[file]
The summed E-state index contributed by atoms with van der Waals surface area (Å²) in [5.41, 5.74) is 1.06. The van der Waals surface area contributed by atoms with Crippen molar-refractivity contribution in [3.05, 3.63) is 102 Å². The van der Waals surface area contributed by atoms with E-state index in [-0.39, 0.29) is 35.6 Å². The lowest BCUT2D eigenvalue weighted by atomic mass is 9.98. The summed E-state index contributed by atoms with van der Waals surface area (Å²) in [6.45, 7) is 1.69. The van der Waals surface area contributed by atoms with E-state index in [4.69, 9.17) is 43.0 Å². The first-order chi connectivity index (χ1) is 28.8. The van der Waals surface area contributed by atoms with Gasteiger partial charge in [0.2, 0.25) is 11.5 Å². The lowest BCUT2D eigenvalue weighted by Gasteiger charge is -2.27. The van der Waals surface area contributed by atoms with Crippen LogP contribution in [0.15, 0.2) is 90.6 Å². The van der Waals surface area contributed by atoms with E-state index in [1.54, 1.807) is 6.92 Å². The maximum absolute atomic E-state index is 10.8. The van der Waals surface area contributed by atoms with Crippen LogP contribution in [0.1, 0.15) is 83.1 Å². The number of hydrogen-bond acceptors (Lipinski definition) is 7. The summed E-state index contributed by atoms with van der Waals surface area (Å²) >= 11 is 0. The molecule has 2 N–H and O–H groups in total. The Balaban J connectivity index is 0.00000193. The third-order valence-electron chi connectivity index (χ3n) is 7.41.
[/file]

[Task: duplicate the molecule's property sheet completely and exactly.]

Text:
The summed E-state index contributed by atoms with van der Waals surface area (Å²) in [5.41, 5.74) is 1.06. The van der Waals surface area contributed by atoms with Crippen molar-refractivity contribution in [3.05, 3.63) is 102 Å². The van der Waals surface area contributed by atoms with E-state index in [-0.39, 0.29) is 35.6 Å². The lowest BCUT2D eigenvalue weighted by atomic mass is 9.98. The summed E-state index contributed by atoms with van der Waals surface area (Å²) in [6.45, 7) is 1.69. The van der Waals surface area contributed by atoms with E-state index in [4.69, 9.17) is 43.0 Å². The first-order chi connectivity index (χ1) is 28.8. The van der Waals surface area contributed by atoms with Gasteiger partial charge in [0.2, 0.25) is 11.5 Å². The lowest BCUT2D eigenvalue weighted by Gasteiger charge is -2.27. The van der Waals surface area contributed by atoms with Crippen LogP contribution in [0.15, 0.2) is 90.6 Å². The van der Waals surface area contributed by atoms with E-state index in [1.54, 1.807) is 6.92 Å². The maximum absolute atomic E-state index is 10.8. The van der Waals surface area contributed by atoms with Crippen LogP contribution in [0.1, 0.15) is 83.1 Å². The number of hydrogen-bond acceptors (Lipinski definition) is 7. The summed E-state index contributed by atoms with van der Waals surface area (Å²) >= 11 is 0. The molecule has 2 N–H and O–H groups in total. The Balaban J connectivity index is 0.00000193. The third-order valence-electron chi connectivity index (χ3n) is 7.41.